It's been more than a year since Hank Azaria officially stepped away from voicing Springfield's resident convenience store owner Apu Nahasapeemapetilon on The Simpsons.
And now the actor has issued an apology for voicing the ‘racist’ character, in a revealing interview on Dax Shepard and Monica Padman's Armchair Expert podcast.
"I've had a date with destiny with this thing for about 31 years," Hank said on the episode, before going on to personally apologise to host Monica — the daughter of Indian immigrants — for portraying a character who has had such a negative impact on the Indian community for so long.
"I know you weren't asking for that, but it's important. I apologise for my part in creating that and participating in that.
"Part of me feels like I need to go around to every single Indian person in this country and personally apologise. And sometimes I do when it comes up."
Last year, producers of the popular series announced that white actors would no longer voice characters of colour, which has already resulted in Alex Désert replacing Azaria as the voice of Carl Carlson and Kevin Michael Richardson taking over the role of Dr. Julius Hibbert from Harry Shearer.
Hank voices a range of other notable characters in the series, including Chief Wiggum, Moe and Comic Book Guy.
As he recounts during the interview, it was the release of comedian Hari Kondabolu's 2017 documentary, The Problem With Apu, that first made him aware of those consequences.
"I got called out publicly," he said. "I got cancelled — however you want to put it. And really intensely."
The actor also admits that, at an earlier point in his career, he likely would have responded to being "cancelled" with a lot of "defensive feelings, a lot of hurt and a lot of anger."
But he credits his time in Alcoholic Anonymous with providing him with a framework for how to proceed.
"I needed to shut up ... and listen and learn. And that took a while. This was not a two-week process: I needed to educate myself a lot. If I had not gotten sober, I promise you it wouldn't have taken much wine for me to be in my feelings one night and fire off a Tweet that I felt justified in firing off. Some kind of defensive, white-fragile tweet. Boy, was I glad I had a system in place where I could look at this thing."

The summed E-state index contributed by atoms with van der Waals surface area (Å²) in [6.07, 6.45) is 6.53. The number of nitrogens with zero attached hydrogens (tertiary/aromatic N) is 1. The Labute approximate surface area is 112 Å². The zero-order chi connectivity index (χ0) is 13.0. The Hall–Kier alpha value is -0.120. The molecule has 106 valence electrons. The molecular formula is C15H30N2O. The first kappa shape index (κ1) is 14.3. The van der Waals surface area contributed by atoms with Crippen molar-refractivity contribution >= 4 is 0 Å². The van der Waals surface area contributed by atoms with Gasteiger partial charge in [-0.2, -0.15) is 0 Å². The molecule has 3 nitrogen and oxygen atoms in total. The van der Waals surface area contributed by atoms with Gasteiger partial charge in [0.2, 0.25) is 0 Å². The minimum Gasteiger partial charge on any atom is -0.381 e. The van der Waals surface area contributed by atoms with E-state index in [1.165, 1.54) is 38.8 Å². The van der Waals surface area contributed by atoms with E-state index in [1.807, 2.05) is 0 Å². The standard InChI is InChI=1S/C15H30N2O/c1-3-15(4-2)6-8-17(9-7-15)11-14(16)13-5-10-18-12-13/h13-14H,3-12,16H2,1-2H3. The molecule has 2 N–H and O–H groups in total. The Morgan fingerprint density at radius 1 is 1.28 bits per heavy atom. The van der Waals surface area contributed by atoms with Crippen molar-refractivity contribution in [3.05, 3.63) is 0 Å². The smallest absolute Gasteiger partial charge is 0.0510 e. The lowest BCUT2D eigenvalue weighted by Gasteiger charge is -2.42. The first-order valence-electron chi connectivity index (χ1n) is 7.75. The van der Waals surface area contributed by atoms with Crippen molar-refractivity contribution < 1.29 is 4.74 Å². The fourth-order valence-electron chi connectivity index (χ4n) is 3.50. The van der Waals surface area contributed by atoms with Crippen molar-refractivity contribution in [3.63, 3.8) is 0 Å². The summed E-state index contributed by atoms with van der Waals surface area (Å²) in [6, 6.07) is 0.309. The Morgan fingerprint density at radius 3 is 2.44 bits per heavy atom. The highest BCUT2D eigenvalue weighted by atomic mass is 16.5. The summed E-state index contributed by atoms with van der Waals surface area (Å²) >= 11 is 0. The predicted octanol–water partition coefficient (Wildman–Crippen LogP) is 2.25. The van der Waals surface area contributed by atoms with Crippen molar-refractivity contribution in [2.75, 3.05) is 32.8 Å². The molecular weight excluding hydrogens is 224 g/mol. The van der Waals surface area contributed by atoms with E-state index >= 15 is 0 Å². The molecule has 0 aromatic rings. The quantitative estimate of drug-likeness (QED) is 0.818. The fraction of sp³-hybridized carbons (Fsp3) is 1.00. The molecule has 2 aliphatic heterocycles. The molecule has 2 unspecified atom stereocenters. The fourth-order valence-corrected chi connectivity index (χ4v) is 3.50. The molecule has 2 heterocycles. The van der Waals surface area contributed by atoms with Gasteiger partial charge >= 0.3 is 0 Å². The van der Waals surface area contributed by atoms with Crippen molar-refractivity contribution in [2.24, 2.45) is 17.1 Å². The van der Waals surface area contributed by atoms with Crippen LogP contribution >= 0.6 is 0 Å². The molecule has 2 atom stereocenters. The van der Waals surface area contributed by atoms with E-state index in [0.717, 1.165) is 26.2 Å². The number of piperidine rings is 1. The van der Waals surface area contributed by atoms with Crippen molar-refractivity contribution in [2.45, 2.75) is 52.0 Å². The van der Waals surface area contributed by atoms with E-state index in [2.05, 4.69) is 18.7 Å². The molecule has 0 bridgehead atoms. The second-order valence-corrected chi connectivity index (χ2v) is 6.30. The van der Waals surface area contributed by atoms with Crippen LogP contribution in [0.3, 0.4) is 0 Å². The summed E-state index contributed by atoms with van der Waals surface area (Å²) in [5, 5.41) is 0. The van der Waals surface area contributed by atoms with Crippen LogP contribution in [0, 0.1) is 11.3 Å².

As part of his three-year learning process, Azaria says that attended seminars by the Soul Focused Group — and is currently training to become a seminar-leader himself — and spoke with many Indian-American colleagues, including Utkarsh Ambudkar, who voiced Apu's nephew on a 2016 episode of The Simpsons.
He also remembers speaking with a 17-year-old high school student who broke down while talking about how Apu has shaped perceptions of his culture.
"With tears in his eyes, he said to me, 'Will you please tell the writers in Hollywood that what they do and what they come up with really matters in people's lives, and it has consequences?' I was like, 'Yes, my friend — I will tell them that.'"
Azaria credits all of those voices with helping him honestly confront how Apu was ultimately "an example of structural racism" in the entertainment industry.
"To me, participating in structural racism is about blind spots," he told the hosts.
"I really didn't know any better. I don't love the term 'white privilege,' but it applies. I prefer 'relative advantage.' I was unaware of how much relative advantage I had received in this country as a white kid from Queens. I didn't think about this stuff, because I never had to. There were very good intentions on all of our part [with Apu]. We tried to do a funny, thoughtful character. Just because there were good intentions doesn't mean there weren't real negative consequences that I am accountable for. Part of my amends for all this is that I'm continuing to educate myself."
Shows producers have said Apu will return when a new actor is cast.
Reporting by Ethan Alter.
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